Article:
MARK: Struck four times on underside of base with intaglio “AP” mark in a rectangular reserve.
MAKER: Alexander Petrie (c.1707-1768) was first identified as a Charleston, South Carolina silversmith in the December 1742 will of Richard Woodard but he had probably been working in the city for at least a few years. Petrie first advertised as a goldsmith in a 1745 Charleston newspaper. He was married three years later to Elizabeth Holland, “an agreeable Lady, of great Merit.” Petrie made silver wares at his bench and also imported silver goods from London, advertising in 1761 that he had just received a “neat assortment of the most useful goldsmith’s, silversmith’s, and jeweler’s work.” Petrie retired in July 1765, keeping his silversmithing tools but selling the stock of his shop to fellow Charleston silversmith Jonathan Sarrazin (w. 1754-c. 1790). Petrie’s retirement was most likely due to the wealth he had accumulated through his craft and land speculation. He had begun to purchase property on East Bay in 1750 and in 1767 he purchased the entire property between Broad and Tradd Streets known as the “Orange Garden,” broke it up into twelve parcels and developed the area. After Petrie’s death in 1768, Jonathan Sarrazin purchased an enslaved man named Abraham for the large sum of £810, who was identified as a silversmith in Petrie’s estate sale. The fact that Petrie had kept his silversmith’s tools at the time of his retirement in 1765 may indicate that the tools were being used by Abraham, who could have been maintaining Petrie’s shop or was hired out to other silversmiths such as Sarrazin. A rare but not unique southern artisan, Abraham was among a small number of other enslaved silversmiths have been documented working in Charleston, Richmond, and Annapolis during the eighteenth century. See Brandy S. Culp, “Artisan, Entrepreneur, and Gentleman: Alexander Petrie and the Colonial Charleston Silver Trade” (MA Thesis, Bard Graduate Center, 2004) and E. Milby Burton, “South Carolina Silversmiths 1690-1860 (Charleston, SC: Charleston Museum, 1967).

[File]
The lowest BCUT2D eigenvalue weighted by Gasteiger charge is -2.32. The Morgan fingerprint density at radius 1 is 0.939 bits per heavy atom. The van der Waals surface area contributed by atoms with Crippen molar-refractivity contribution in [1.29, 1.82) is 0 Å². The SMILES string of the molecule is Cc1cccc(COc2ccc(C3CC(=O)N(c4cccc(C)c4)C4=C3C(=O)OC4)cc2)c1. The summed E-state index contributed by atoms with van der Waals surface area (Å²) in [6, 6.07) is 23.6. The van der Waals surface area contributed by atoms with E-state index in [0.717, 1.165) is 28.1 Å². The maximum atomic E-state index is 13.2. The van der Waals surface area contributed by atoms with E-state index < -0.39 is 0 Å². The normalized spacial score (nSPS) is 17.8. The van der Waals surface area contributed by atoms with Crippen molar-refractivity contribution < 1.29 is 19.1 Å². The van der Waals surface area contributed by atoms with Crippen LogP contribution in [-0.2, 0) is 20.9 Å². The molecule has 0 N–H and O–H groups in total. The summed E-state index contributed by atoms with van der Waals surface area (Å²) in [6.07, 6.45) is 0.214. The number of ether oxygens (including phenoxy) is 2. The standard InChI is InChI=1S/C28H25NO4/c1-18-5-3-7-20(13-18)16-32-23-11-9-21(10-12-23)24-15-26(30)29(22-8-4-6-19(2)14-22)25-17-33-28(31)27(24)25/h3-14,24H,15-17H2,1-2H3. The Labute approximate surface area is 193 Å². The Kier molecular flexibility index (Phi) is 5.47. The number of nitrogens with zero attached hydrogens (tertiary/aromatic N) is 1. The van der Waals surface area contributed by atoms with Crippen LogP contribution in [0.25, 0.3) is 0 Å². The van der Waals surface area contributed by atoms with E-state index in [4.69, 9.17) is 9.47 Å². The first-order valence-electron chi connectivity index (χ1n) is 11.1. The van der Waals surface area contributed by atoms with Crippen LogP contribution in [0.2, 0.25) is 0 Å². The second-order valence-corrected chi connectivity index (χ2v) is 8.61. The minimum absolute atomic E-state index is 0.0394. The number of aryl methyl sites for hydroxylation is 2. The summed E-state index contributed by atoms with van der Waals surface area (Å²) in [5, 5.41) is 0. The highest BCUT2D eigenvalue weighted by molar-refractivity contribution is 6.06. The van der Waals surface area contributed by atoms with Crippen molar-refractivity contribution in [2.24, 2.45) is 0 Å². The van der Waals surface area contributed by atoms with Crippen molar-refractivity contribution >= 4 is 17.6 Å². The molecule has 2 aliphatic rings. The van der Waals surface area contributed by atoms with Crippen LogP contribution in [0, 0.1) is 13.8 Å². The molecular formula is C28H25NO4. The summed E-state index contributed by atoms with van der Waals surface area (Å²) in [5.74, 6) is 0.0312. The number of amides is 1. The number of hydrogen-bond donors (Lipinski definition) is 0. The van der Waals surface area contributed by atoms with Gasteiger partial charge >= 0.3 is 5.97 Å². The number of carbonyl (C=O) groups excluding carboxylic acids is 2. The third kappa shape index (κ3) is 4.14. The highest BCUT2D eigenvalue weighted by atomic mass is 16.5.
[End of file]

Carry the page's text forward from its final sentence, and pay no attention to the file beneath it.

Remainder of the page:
FORM: Salt was an expensive commodity before the eighteenth century and used ceremoniously, dispensed from elaborate containers. By about 1700 small salt containers designed to be used by an individual at his or her place at the table began to replace the great communal salts of medieval times. Early American salt containers were generally quite small and, befitting salt’s valued place on the table, often made of elaborately decorated silver. Because salt is extremely corrosive, most early saltcellars were open containers that could be easily emptied after each use. Glass inserts were increasingly used in the nineteenth century to protect the silver cellars. This remained true until the popularization of the salt shaker in the middle of the nineteenth century. The overall evolution from a communal form to an individualistic, personalized object reflects in part the vast changes taking place in American culture, which placed increasing emphasis on individuals and their place in society.